by Debbie Moore
Sin often is a combination of three things, Adrian Rogers told seminarians at a fall convocation. The three factors he named are: an undetected weakness, an unexpected temptation, and an unprotected life. "Put those three together and you have the making of tragedy," said the pastor of Bellevue Baptist Church of Cordova, Tennessee, and former president of the Southern Baptist Convention.
Speaking to students at Southeastern Baptist Theological Seminary at Wake Forest, N.C., Rogers warned that if ministers do not stay on guard they can easily fall into sin, creating a chain reaction of consequences. The sin of casualness leads to carelessness, which develops into callousness, he said, for "sin fascinates and then assassinates. Sin is so deceitful."
Even those with long careers in preaching may be vulnerable, he said. "Over the years, a person may become careless, especially those who have been in the ministry a long time because "we can think that we'll never be overcome by that sin or this sin."
"Then I've seen strange alchemy, a devilish metamorphosis, take place," of watching preachers stumble, he said. "I've seen them do and say things that they would never have dreamt of doing or saying before they were hardened by the deceitfulness of sin."
Rogers challenged the students to study the lives of the great men of God who committed sin. When they fell, "you'll find almost all of them fell not at the point of their weakness but at the point of their strength"-men such as Abraham, who is known for his great faith, but did not have faith to trust God for the care of his wife, and Simon Peter, who is known for his courage but was reduced to cursing and denying Christ "at the finger-pointing of a little girl."
A Christian can be used for evil "if you take your eyes from Jesus Christ and become casual and careless," Rogers said. Before long that person will become callous, and that's when disaster can strike, including death, he said.
Deal with sin quickly, for a life of unconfessed sin leads to "spiritual dryness" and a lack of joy, Rogers said.
When a Christian sins, God has four steps He can take that person through, Rogers said:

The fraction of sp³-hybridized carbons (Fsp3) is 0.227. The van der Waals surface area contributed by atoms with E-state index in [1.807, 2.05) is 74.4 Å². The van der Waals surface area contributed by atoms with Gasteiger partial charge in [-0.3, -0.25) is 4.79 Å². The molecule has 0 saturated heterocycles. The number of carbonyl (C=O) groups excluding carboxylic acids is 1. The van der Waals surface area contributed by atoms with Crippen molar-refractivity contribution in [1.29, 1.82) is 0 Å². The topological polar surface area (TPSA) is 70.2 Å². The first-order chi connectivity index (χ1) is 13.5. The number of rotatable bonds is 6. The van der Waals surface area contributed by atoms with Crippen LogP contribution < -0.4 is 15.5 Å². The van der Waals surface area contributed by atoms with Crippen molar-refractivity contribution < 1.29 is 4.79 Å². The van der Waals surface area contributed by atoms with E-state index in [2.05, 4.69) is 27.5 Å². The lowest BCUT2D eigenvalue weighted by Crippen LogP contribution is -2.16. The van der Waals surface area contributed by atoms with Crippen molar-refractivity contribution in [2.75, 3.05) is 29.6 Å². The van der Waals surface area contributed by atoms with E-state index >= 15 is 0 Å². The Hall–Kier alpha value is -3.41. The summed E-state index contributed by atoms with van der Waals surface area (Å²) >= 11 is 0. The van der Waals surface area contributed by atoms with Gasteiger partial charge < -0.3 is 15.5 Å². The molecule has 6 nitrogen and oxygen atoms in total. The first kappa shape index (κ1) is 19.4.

1) Conviction-Conviction is a feeling of being dirty, along with a desire for cleansing. However, "If you're living in sin and there's no conviction, let me just tell you plainly, you need to get saved," Rogers said. "If God's hand is not heavy upon you, you are lost." If a person does not get his life right with God because of conviction, then God uses a second step:
2) Chastisement-Chastisement can take a variety of forms, he said, citing sickness, sorrow, failure and heartache. If after conviction and chastisement the Christian has not turned from his sin, Rogers said God uses a third step:
3) Challenge-"You don't want to be there," Rogers said. Usually a challenge "will come only one time," from either a preacher, a family member, a tragedy or a sermon, "but God in some way will say, ‘You are the man'" who did something wrong, as the prophet Nathan told King David. If a Christian still has not repented after conviction, chastisement and challenge, Rogers said God brings about a fourth and final step:
4) Consummation-At this point, Rogers said, God is saying, "Something is going to be done about this" because if a person is truly a child of God he cannot continue in sin. "I'm telling you, there is a line that you cannot cross," Rogers said. "God will kill you because you're His child. If you're living in sin and God kills you, you'd better thank God for it because if you're living in sin and God doesn't kill you, you've never been saved."
"I want to plead with you from my heart: Pay the price, stay pure, Rogers said." Even if other ministers give way to sin, you must not, he emphasized. "When you've been on the trail as long as I have, I can promise you, you'll be so glad you kept yourself pure."